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AKP fingers obscure professor for coup mastermind

Many Turks agree that reviled cleric Fethullah Gulen at least inspired the botched July coup, but as the net tightens on his followers, the authorities' focus on a little-known academic seems a bit of a reach.
People react near a military vehicle during an attempted coup in Ankara, Turkey, July 16, 2016.     REUTERS/Tumay Berkin TPX IMAGES OF THE DAY - RTSI82W

As Turkey continues to reel in fugitive disciples of Fethullah Gulen, the Pennsylvania-based Sunni cleric accused of masterminding the July 15 coup attempt, a key suspect remains on the run: Adil Oksuz, an obscure theology professor who is now being touted by the ruling pro-Justice and Development Party (AKP) media as the top civilian organizer of the putsch inside Turkey.

Like much else about the attempted takeover, Oksuz’ case remains shrouded in mystery. He was detained by gendarmerie forces on July 16 near the Akinci air base in Ankara on suspicions of participating in the coup. During his interrogation Oksuz denied any involvement, saying he had never set foot in Akinci, which served as the operational headquarters of the putschists. Oksuz was then released on strict condition that he not leave the country and has not been heard from since.

But a new warrant for Oksuz’ arrest was issued soon after a prominent defector from the Gulen network claimed that the academic had likely played a central role in the coup as Gulen’s “air force imam” — the person charged with recruiting for him within the air force.

A countrywide manhunt is now in full swing. Media reports suggest Oksuz may have fled Turkey.

Speculation about the man intensified when the leader of the opposition Republican People’s Party, Kemal Kilicdaroglu, claimed he had “information” about Oksuz. “Who is Adil Oksuz? Why isn’t he arrested? I have an answer, of course, but I cannot share it now. I need to have documents [proving it]. I have some information,” Kilicdaroglu told CNN Turk.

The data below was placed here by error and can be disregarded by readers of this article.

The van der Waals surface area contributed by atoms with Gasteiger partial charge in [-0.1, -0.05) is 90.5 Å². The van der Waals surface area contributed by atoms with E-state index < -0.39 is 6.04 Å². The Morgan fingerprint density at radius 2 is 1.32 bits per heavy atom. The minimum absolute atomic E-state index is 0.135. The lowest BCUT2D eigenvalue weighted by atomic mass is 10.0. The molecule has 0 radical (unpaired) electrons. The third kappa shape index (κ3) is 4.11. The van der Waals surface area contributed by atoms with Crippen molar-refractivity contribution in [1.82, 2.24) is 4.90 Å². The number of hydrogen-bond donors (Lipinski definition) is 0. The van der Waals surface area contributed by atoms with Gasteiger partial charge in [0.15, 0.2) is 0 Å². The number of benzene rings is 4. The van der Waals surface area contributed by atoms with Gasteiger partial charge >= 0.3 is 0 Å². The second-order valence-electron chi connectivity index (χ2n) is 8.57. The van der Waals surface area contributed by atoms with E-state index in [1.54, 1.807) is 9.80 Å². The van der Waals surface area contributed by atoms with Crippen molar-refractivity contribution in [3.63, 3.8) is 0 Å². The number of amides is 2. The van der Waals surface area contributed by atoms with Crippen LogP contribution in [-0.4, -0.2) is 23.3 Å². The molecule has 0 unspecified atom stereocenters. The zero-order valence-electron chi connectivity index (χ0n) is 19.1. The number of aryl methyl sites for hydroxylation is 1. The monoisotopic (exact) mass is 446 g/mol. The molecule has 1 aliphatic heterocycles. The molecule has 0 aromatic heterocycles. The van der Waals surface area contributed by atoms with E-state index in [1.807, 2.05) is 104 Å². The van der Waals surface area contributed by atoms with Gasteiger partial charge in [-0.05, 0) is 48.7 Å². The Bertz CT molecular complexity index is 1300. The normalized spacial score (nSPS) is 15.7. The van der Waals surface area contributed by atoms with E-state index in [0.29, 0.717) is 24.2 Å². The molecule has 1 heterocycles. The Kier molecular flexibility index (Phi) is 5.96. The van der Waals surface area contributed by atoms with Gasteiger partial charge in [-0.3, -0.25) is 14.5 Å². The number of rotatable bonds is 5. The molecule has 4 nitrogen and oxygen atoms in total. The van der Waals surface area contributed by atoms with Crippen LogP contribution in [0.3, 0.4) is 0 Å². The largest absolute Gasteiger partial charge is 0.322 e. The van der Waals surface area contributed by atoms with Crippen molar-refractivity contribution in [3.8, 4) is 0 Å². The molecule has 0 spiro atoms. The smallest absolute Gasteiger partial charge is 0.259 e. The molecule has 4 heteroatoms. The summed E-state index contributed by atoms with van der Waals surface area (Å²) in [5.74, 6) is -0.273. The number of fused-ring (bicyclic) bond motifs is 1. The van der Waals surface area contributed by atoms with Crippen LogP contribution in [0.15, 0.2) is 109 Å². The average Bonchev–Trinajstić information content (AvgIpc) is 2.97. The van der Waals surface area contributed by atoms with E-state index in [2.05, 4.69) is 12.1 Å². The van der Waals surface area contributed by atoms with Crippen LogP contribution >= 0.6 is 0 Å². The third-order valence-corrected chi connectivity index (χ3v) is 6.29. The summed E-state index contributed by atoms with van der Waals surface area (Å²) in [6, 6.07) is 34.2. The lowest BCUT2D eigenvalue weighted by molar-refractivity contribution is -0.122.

The “evidence” of his complicity thus far is a GPS tracking device that is said to have been among Oksuz’ personal effects when he was detained and a video showing Oksuz and his sons paying homage to Gulen at his Pennsylvania compound. There appears to be no prior connection between Oksuz and the Turkish air force.

The allegations swirling around Oksuz in the pro-government media may be something of a fig leaf. The real target may be a far bigger fish: former Prime Minister Ahmet Davutoglu, who was unceremoniously booted out last year. The former academic has become something of a rallying point for disgruntled AKP members upset with Erdogan’s ever tightening grip, and perhaps more importantly, over being excluded from patronage networks.

The opening shot came from Duvardibi, an online news portal that is run by a small group of Erdogan loyalists and continually attacks Davutoglu. In an Oct. 1 editorial, Duvardibi claimed that Davutoglu had been “discovered” as a doctoral candidate by a Gulenist professor who taught at the same university that Oksuz did, Sakarya.

And that's not all. This professor, who also has a warrant issued for his arrest and is on the run, is said to have “discovered” Oksuz as well. If anything, such commentary sheds more light on the divisions within the AKP than on the coup itself.

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